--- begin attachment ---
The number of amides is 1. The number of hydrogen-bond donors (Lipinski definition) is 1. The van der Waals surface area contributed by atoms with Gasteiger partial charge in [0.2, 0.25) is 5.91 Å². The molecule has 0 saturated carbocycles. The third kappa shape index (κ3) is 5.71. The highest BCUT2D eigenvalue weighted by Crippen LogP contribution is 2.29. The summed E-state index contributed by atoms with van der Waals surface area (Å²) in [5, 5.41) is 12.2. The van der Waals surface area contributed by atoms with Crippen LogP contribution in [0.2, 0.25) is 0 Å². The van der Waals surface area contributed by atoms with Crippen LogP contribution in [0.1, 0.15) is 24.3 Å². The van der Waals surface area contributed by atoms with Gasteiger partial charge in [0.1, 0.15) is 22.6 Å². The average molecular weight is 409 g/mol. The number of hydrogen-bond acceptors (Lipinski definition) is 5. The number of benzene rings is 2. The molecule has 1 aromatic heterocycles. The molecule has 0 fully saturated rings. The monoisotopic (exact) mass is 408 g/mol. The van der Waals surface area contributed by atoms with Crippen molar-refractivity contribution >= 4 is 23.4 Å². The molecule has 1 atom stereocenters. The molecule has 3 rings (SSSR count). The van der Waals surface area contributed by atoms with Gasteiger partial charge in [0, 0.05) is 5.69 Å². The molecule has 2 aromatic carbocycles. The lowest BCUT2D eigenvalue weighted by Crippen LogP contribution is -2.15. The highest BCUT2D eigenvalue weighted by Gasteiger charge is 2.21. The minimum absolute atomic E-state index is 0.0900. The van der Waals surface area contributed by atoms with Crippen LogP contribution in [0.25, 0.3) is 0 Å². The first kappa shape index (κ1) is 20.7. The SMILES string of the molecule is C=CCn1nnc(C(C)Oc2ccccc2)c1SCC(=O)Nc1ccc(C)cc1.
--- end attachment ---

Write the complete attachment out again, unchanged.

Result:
The number of amides is 1. The number of hydrogen-bond donors (Lipinski definition) is 1. The van der Waals surface area contributed by atoms with Gasteiger partial charge in [0.2, 0.25) is 5.91 Å². The molecule has 0 saturated carbocycles. The third kappa shape index (κ3) is 5.71. The highest BCUT2D eigenvalue weighted by Crippen LogP contribution is 2.29. The summed E-state index contributed by atoms with van der Waals surface area (Å²) in [5, 5.41) is 12.2. The van der Waals surface area contributed by atoms with Crippen LogP contribution in [0.2, 0.25) is 0 Å². The van der Waals surface area contributed by atoms with Crippen LogP contribution in [0.1, 0.15) is 24.3 Å². The van der Waals surface area contributed by atoms with Gasteiger partial charge in [0.1, 0.15) is 22.6 Å². The average molecular weight is 409 g/mol. The number of hydrogen-bond acceptors (Lipinski definition) is 5. The number of benzene rings is 2. The molecule has 1 aromatic heterocycles. The molecule has 0 fully saturated rings. The monoisotopic (exact) mass is 408 g/mol. The van der Waals surface area contributed by atoms with Crippen molar-refractivity contribution >= 4 is 23.4 Å². The molecule has 1 atom stereocenters. The molecule has 3 rings (SSSR count). The van der Waals surface area contributed by atoms with Gasteiger partial charge in [0, 0.05) is 5.69 Å². The molecule has 2 aromatic carbocycles. The lowest BCUT2D eigenvalue weighted by Crippen LogP contribution is -2.15. The highest BCUT2D eigenvalue weighted by Gasteiger charge is 2.21. The minimum absolute atomic E-state index is 0.0900. The van der Waals surface area contributed by atoms with Crippen LogP contribution in [0.25, 0.3) is 0 Å². The first kappa shape index (κ1) is 20.7. The SMILES string of the molecule is C=CCn1nnc(C(C)Oc2ccccc2)c1SCC(=O)Nc1ccc(C)cc1.